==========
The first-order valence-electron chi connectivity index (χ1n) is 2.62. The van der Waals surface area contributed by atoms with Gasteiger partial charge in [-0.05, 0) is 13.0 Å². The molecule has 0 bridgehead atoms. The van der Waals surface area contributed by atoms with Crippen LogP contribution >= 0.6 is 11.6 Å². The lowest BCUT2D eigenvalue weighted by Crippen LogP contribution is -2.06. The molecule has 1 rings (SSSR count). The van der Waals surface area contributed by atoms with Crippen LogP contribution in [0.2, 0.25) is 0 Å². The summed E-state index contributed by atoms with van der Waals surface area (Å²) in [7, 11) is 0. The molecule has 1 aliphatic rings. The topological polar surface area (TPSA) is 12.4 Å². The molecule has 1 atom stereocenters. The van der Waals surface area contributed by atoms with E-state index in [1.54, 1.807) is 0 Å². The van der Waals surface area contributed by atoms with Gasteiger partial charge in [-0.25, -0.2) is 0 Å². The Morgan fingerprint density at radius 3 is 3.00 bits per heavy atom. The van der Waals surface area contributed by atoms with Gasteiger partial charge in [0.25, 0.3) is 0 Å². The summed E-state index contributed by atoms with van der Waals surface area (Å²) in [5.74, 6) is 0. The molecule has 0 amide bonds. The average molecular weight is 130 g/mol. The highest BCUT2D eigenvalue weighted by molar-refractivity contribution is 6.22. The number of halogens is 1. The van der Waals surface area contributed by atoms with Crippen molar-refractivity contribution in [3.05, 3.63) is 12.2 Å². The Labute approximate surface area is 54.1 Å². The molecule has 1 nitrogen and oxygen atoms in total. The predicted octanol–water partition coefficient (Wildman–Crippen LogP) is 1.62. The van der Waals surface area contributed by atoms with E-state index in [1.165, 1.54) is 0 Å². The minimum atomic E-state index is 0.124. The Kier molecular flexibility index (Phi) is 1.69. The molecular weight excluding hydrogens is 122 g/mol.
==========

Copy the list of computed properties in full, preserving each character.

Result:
The first-order valence-electron chi connectivity index (χ1n) is 2.62. The van der Waals surface area contributed by atoms with Gasteiger partial charge in [-0.05, 0) is 13.0 Å². The molecule has 0 bridgehead atoms. The van der Waals surface area contributed by atoms with Crippen LogP contribution >= 0.6 is 11.6 Å². The lowest BCUT2D eigenvalue weighted by Crippen LogP contribution is -2.06. The molecule has 1 rings (SSSR count). The van der Waals surface area contributed by atoms with Crippen LogP contribution in [0.2, 0.25) is 0 Å². The summed E-state index contributed by atoms with van der Waals surface area (Å²) in [7, 11) is 0. The molecule has 1 aliphatic rings. The topological polar surface area (TPSA) is 12.4 Å². The molecule has 1 atom stereocenters. The van der Waals surface area contributed by atoms with E-state index in [1.54, 1.807) is 0 Å². The van der Waals surface area contributed by atoms with Gasteiger partial charge in [-0.25, -0.2) is 0 Å². The Morgan fingerprint density at radius 3 is 3.00 bits per heavy atom. The van der Waals surface area contributed by atoms with Gasteiger partial charge in [0.25, 0.3) is 0 Å². The summed E-state index contributed by atoms with van der Waals surface area (Å²) in [5.74, 6) is 0. The molecule has 0 amide bonds. The average molecular weight is 130 g/mol. The highest BCUT2D eigenvalue weighted by molar-refractivity contribution is 6.22. The number of halogens is 1. The van der Waals surface area contributed by atoms with Crippen molar-refractivity contribution in [3.05, 3.63) is 12.2 Å². The Labute approximate surface area is 54.1 Å². The molecule has 1 nitrogen and oxygen atoms in total. The predicted octanol–water partition coefficient (Wildman–Crippen LogP) is 1.62. The van der Waals surface area contributed by atoms with E-state index in [1.165, 1.54) is 0 Å². The minimum atomic E-state index is 0.124. The Kier molecular flexibility index (Phi) is 1.69. The molecular weight excluding hydrogens is 122 g/mol.